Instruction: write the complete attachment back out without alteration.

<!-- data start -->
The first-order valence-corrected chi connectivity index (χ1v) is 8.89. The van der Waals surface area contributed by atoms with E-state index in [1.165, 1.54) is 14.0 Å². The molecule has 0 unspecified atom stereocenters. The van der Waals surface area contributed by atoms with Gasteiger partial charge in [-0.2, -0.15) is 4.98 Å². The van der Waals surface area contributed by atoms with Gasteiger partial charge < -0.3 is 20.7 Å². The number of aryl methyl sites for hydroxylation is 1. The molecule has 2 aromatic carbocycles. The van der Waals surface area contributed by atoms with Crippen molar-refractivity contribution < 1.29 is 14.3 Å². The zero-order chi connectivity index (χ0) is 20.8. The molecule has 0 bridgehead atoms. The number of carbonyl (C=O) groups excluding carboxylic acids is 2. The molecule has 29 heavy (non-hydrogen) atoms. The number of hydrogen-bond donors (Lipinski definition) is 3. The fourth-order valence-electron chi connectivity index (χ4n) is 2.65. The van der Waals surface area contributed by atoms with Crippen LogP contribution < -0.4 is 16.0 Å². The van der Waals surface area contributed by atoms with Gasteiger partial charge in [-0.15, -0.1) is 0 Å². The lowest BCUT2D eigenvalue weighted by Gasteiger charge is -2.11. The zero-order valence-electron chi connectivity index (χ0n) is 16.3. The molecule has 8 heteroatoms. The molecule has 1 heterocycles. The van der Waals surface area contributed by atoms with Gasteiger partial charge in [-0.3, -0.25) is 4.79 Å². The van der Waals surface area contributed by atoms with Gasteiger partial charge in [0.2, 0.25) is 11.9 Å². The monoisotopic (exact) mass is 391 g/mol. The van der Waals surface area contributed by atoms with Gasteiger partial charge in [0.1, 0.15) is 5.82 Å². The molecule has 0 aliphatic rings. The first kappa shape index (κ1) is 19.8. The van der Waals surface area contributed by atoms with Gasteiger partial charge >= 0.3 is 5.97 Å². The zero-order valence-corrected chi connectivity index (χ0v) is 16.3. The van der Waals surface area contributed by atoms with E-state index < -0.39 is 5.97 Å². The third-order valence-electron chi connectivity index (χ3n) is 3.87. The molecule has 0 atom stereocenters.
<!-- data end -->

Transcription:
The first-order valence-corrected chi connectivity index (χ1v) is 8.89. The van der Waals surface area contributed by atoms with E-state index in [1.165, 1.54) is 14.0 Å². The molecule has 0 unspecified atom stereocenters. The van der Waals surface area contributed by atoms with Gasteiger partial charge in [-0.2, -0.15) is 4.98 Å². The van der Waals surface area contributed by atoms with Gasteiger partial charge < -0.3 is 20.7 Å². The number of aryl methyl sites for hydroxylation is 1. The molecule has 2 aromatic carbocycles. The van der Waals surface area contributed by atoms with Crippen molar-refractivity contribution < 1.29 is 14.3 Å². The zero-order chi connectivity index (χ0) is 20.8. The molecule has 0 bridgehead atoms. The number of carbonyl (C=O) groups excluding carboxylic acids is 2. The molecule has 29 heavy (non-hydrogen) atoms. The number of hydrogen-bond donors (Lipinski definition) is 3. The fourth-order valence-electron chi connectivity index (χ4n) is 2.65. The van der Waals surface area contributed by atoms with Crippen LogP contribution < -0.4 is 16.0 Å². The van der Waals surface area contributed by atoms with Gasteiger partial charge in [-0.15, -0.1) is 0 Å². The lowest BCUT2D eigenvalue weighted by Gasteiger charge is -2.11. The zero-order valence-electron chi connectivity index (χ0n) is 16.3. The molecule has 8 heteroatoms. The molecule has 1 heterocycles. The van der Waals surface area contributed by atoms with Gasteiger partial charge in [-0.3, -0.25) is 4.79 Å². The van der Waals surface area contributed by atoms with Gasteiger partial charge in [0.2, 0.25) is 11.9 Å². The monoisotopic (exact) mass is 391 g/mol. The van der Waals surface area contributed by atoms with Gasteiger partial charge in [0.1, 0.15) is 5.82 Å². The molecule has 0 aliphatic rings. The first kappa shape index (κ1) is 19.8. The van der Waals surface area contributed by atoms with Gasteiger partial charge >= 0.3 is 5.97 Å². The zero-order valence-corrected chi connectivity index (χ0v) is 16.3. The van der Waals surface area contributed by atoms with E-state index < -0.39 is 5.97 Å². The third-order valence-electron chi connectivity index (χ3n) is 3.87. The molecule has 0 atom stereocenters.